2011 NFL Draft Player Profile | Patrick Peterson
Peterson came onto the scene at LSU in 2008, in which he played in all 13 games for the Tigers. Having the football pedigree has seemingly been beneficial for the former fifth overall prospect out of high school. Peterson is related to Sinorice and Santana Moss, as well as Pittsburgh Steelers cornerback Bryant McFadden.
The Ely High School graduate played running back, and all three positions in the secondary. He’s always been extremely versatile, also making a name for himself in the return game both in high school, and at the collegiate level.
The 2010 Thorpe and Bednarik Award winner has really been a huge factor in LSU’s defensive success in the last three years, most specifically in 2009 and 2010. He has become a true shut down corner who uses his speed, and physical ability to his advantage.
Player Name: Patrick Peterson
School: Louisiana State (LSU)
Hand: 9 1/4
40 Time: 4.32
Perhaps Peterson’s biggest strength is his speed and athleticism. He’s rumored to run around a 4.37, which is incredible for a corner who’s nearly 220 pounds. He’s electrifying in the return game, and makes people miss when carrying the ball.
But as a pure cornerback, he’s a great press corner, often being physical jamming at the line of scrimmage, and also playing well in man coverage as he can stick with most receivers. He got a lot of experience against bigger SEC receivers like A.J. Green, Julio Jones, Alshon Jeffery, etc. Peterson has an excellent backpedal, exceptional ball skills, and is excellent in overall body control.
He stays balanced, plays the ball well in the air, and doesn’t often get caught out of position. His acceleration is great for breaking on passes in the air, and does a nice job of getting his hand in on the opposition to swat the ball down. Peterson’s versatility is what makes him a much coveted player in the NFL Draft.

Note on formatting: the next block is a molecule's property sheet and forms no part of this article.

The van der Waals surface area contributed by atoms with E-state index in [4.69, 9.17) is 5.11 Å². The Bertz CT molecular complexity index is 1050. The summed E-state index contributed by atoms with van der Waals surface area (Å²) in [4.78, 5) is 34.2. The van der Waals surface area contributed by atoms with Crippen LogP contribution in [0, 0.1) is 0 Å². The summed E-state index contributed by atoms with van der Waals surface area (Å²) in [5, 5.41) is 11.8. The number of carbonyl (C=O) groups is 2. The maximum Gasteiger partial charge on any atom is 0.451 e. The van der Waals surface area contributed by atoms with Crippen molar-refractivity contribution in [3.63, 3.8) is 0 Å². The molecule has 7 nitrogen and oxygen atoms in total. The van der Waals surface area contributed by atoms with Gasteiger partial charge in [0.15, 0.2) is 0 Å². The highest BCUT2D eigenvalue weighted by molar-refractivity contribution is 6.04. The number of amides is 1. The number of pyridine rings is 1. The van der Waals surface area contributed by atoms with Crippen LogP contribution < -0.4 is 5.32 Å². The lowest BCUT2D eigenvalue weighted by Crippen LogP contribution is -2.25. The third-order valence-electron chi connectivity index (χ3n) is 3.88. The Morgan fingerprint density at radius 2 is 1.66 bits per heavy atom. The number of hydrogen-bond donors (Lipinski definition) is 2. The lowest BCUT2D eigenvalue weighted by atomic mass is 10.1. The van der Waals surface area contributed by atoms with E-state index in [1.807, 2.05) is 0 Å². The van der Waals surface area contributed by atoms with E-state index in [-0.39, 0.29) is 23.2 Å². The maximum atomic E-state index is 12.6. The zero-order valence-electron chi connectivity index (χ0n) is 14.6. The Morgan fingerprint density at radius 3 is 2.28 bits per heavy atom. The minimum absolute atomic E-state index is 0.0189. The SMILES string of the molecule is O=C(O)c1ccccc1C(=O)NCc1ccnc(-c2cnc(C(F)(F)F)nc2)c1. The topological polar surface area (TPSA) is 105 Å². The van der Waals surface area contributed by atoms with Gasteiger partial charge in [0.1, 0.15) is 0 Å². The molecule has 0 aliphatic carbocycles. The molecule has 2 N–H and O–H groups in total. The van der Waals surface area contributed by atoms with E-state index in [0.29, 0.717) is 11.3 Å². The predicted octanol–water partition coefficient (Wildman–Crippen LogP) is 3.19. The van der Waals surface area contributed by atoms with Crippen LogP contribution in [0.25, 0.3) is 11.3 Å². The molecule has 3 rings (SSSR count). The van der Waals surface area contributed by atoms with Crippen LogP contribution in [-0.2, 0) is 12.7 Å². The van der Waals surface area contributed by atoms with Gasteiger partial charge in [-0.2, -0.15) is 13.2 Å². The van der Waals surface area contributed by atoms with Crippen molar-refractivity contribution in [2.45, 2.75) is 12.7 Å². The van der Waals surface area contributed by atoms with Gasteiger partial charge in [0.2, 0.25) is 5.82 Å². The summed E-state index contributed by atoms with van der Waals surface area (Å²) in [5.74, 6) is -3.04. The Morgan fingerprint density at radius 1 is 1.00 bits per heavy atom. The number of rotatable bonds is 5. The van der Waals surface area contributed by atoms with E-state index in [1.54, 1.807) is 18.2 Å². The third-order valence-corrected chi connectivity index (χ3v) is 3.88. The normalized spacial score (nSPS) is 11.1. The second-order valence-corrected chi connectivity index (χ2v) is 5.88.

Peterson doesn’t have many glaring weaknesses, but he could improve a bit in zone coverage. He sometimes get too confident in his speed and acceleration, giving the wide receiver too much separation, finding himself out of position.
He needs to do a better job of watching the receiver’s hips, and not falling for the double move. Sometimes his eyes will get caught in the backfield, almost baiting the quarterback to throw the ball. He needs to improve with getting off of blocks in the run game. For as physical as he is, he should have no problem throwing receivers off. He is a great tackler, however, in the open field.
Peterson is undoubtedly a Top 10 pick in the 2011 NFL Draft. There’s no doubt in my mind either that he’ll be off of the board by the fifth selection. Four of the first five teams drafting in the NFL could use a cornerback like Peterson, Cincinnati being the only team not truly needing a lock down corner. Look for Denver to select him with the second pick to play opposite of Champ Bailey and learn under him as well. Buffalo could afford to take Pat Pete at #3 overall, and if Arizona has a chance to select him at pick five, he’s as good as gone.
NFL Comparison: Charles Woodson